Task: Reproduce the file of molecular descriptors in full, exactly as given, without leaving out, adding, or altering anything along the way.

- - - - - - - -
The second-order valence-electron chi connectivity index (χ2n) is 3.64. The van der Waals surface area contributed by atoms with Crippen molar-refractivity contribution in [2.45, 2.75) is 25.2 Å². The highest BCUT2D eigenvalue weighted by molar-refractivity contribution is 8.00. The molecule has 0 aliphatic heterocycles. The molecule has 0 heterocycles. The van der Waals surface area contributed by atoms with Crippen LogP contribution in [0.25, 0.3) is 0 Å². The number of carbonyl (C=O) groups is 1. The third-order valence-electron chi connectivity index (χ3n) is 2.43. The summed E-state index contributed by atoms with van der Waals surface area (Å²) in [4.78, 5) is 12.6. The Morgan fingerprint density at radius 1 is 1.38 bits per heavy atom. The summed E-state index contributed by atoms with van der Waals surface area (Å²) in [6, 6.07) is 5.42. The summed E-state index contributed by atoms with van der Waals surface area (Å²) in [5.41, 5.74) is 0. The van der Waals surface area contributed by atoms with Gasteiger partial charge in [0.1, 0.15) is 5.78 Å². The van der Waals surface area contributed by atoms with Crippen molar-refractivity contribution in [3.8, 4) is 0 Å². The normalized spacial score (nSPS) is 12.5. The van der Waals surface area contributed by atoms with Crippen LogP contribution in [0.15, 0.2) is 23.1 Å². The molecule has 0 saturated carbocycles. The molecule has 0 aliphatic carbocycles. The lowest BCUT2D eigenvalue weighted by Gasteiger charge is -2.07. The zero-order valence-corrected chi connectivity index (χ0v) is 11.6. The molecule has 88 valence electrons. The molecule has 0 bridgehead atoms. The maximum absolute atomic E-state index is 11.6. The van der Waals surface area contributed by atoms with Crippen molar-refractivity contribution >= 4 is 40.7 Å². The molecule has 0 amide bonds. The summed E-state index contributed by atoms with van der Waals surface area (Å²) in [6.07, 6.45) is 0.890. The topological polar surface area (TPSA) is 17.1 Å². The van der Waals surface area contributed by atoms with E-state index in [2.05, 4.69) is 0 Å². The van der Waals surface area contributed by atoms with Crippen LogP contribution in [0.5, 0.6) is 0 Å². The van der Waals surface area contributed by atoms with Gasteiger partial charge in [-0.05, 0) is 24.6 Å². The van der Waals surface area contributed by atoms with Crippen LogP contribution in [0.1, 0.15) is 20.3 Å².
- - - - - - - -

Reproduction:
The second-order valence-electron chi connectivity index (χ2n) is 3.64. The van der Waals surface area contributed by atoms with Crippen molar-refractivity contribution in [2.45, 2.75) is 25.2 Å². The highest BCUT2D eigenvalue weighted by molar-refractivity contribution is 8.00. The molecule has 0 aliphatic heterocycles. The molecule has 0 heterocycles. The van der Waals surface area contributed by atoms with Crippen LogP contribution in [0.25, 0.3) is 0 Å². The number of carbonyl (C=O) groups is 1. The third-order valence-electron chi connectivity index (χ3n) is 2.43. The summed E-state index contributed by atoms with van der Waals surface area (Å²) in [4.78, 5) is 12.6. The Morgan fingerprint density at radius 1 is 1.38 bits per heavy atom. The summed E-state index contributed by atoms with van der Waals surface area (Å²) in [6, 6.07) is 5.42. The summed E-state index contributed by atoms with van der Waals surface area (Å²) in [5.41, 5.74) is 0. The van der Waals surface area contributed by atoms with Gasteiger partial charge in [0.1, 0.15) is 5.78 Å². The van der Waals surface area contributed by atoms with Crippen molar-refractivity contribution in [3.8, 4) is 0 Å². The normalized spacial score (nSPS) is 12.5. The van der Waals surface area contributed by atoms with Crippen LogP contribution in [0.15, 0.2) is 23.1 Å². The molecule has 0 saturated carbocycles. The molecule has 0 aliphatic carbocycles. The lowest BCUT2D eigenvalue weighted by Gasteiger charge is -2.07. The zero-order valence-corrected chi connectivity index (χ0v) is 11.6. The molecule has 88 valence electrons. The molecule has 0 bridgehead atoms. The maximum absolute atomic E-state index is 11.6. The van der Waals surface area contributed by atoms with Crippen molar-refractivity contribution >= 4 is 40.7 Å². The molecule has 0 amide bonds. The summed E-state index contributed by atoms with van der Waals surface area (Å²) in [6.07, 6.45) is 0.890. The topological polar surface area (TPSA) is 17.1 Å². The van der Waals surface area contributed by atoms with E-state index in [2.05, 4.69) is 0 Å². The van der Waals surface area contributed by atoms with Crippen LogP contribution in [0.5, 0.6) is 0 Å². The van der Waals surface area contributed by atoms with Gasteiger partial charge in [-0.05, 0) is 24.6 Å². The van der Waals surface area contributed by atoms with Crippen LogP contribution in [0.1, 0.15) is 20.3 Å².